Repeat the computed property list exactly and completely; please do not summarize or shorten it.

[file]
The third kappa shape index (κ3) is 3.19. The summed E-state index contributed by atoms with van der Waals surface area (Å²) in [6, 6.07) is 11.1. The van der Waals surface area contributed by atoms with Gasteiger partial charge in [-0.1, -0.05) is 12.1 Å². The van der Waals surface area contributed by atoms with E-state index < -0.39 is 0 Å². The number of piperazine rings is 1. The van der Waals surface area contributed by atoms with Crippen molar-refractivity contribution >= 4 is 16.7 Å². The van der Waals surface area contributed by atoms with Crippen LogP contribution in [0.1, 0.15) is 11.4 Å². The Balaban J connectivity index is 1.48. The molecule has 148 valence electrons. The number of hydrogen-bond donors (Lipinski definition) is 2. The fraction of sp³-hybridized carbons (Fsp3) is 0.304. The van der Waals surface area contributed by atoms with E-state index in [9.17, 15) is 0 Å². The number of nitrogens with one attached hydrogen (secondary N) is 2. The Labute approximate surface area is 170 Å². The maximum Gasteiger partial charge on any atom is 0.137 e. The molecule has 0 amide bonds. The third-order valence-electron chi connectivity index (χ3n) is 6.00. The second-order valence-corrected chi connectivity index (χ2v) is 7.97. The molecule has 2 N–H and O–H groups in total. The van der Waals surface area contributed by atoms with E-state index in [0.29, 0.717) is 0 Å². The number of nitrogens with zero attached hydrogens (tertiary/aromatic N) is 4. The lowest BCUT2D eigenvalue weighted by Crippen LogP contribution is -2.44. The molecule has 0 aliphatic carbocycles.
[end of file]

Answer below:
The third kappa shape index (κ3) is 3.19. The summed E-state index contributed by atoms with van der Waals surface area (Å²) in [6, 6.07) is 11.1. The van der Waals surface area contributed by atoms with Gasteiger partial charge in [-0.1, -0.05) is 12.1 Å². The van der Waals surface area contributed by atoms with E-state index < -0.39 is 0 Å². The number of piperazine rings is 1. The van der Waals surface area contributed by atoms with Crippen molar-refractivity contribution >= 4 is 16.7 Å². The van der Waals surface area contributed by atoms with Crippen LogP contribution in [0.1, 0.15) is 11.4 Å². The Balaban J connectivity index is 1.48. The molecule has 148 valence electrons. The number of hydrogen-bond donors (Lipinski definition) is 2. The fraction of sp³-hybridized carbons (Fsp3) is 0.304. The van der Waals surface area contributed by atoms with E-state index in [9.17, 15) is 0 Å². The number of nitrogens with one attached hydrogen (secondary N) is 2. The Labute approximate surface area is 170 Å². The maximum Gasteiger partial charge on any atom is 0.137 e. The molecule has 0 amide bonds. The third-order valence-electron chi connectivity index (χ3n) is 6.00. The second-order valence-corrected chi connectivity index (χ2v) is 7.97. The molecule has 2 N–H and O–H groups in total. The van der Waals surface area contributed by atoms with E-state index in [0.29, 0.717) is 0 Å². The number of nitrogens with zero attached hydrogens (tertiary/aromatic N) is 4. The lowest BCUT2D eigenvalue weighted by Crippen LogP contribution is -2.44. The molecule has 0 aliphatic carbocycles.